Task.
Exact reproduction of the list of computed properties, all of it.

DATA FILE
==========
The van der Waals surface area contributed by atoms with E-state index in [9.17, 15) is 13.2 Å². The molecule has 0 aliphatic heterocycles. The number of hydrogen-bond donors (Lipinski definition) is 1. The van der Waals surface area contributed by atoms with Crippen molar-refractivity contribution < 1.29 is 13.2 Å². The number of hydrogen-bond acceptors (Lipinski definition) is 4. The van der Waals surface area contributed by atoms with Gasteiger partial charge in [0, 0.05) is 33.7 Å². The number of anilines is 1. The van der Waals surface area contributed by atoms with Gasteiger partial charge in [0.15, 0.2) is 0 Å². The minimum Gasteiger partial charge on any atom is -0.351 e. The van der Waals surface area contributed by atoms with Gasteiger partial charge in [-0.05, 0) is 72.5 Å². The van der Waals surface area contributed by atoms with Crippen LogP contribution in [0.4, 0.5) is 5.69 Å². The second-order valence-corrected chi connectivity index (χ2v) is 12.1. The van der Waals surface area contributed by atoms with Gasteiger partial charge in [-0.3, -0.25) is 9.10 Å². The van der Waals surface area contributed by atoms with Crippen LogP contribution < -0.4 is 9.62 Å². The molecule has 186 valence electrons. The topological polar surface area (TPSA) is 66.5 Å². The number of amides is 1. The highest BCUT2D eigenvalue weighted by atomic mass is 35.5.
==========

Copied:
The van der Waals surface area contributed by atoms with E-state index in [9.17, 15) is 13.2 Å². The molecule has 0 aliphatic heterocycles. The number of hydrogen-bond donors (Lipinski definition) is 1. The van der Waals surface area contributed by atoms with Crippen molar-refractivity contribution < 1.29 is 13.2 Å². The number of hydrogen-bond acceptors (Lipinski definition) is 4. The van der Waals surface area contributed by atoms with Gasteiger partial charge in [0, 0.05) is 33.7 Å². The number of anilines is 1. The van der Waals surface area contributed by atoms with Gasteiger partial charge in [0.15, 0.2) is 0 Å². The minimum Gasteiger partial charge on any atom is -0.351 e. The van der Waals surface area contributed by atoms with Gasteiger partial charge in [-0.05, 0) is 72.5 Å². The van der Waals surface area contributed by atoms with Crippen LogP contribution in [0.4, 0.5) is 5.69 Å². The second-order valence-corrected chi connectivity index (χ2v) is 12.1. The van der Waals surface area contributed by atoms with Gasteiger partial charge in [-0.3, -0.25) is 9.10 Å². The van der Waals surface area contributed by atoms with Crippen LogP contribution < -0.4 is 9.62 Å². The molecule has 186 valence electrons. The topological polar surface area (TPSA) is 66.5 Å². The number of amides is 1. The highest BCUT2D eigenvalue weighted by atomic mass is 35.5.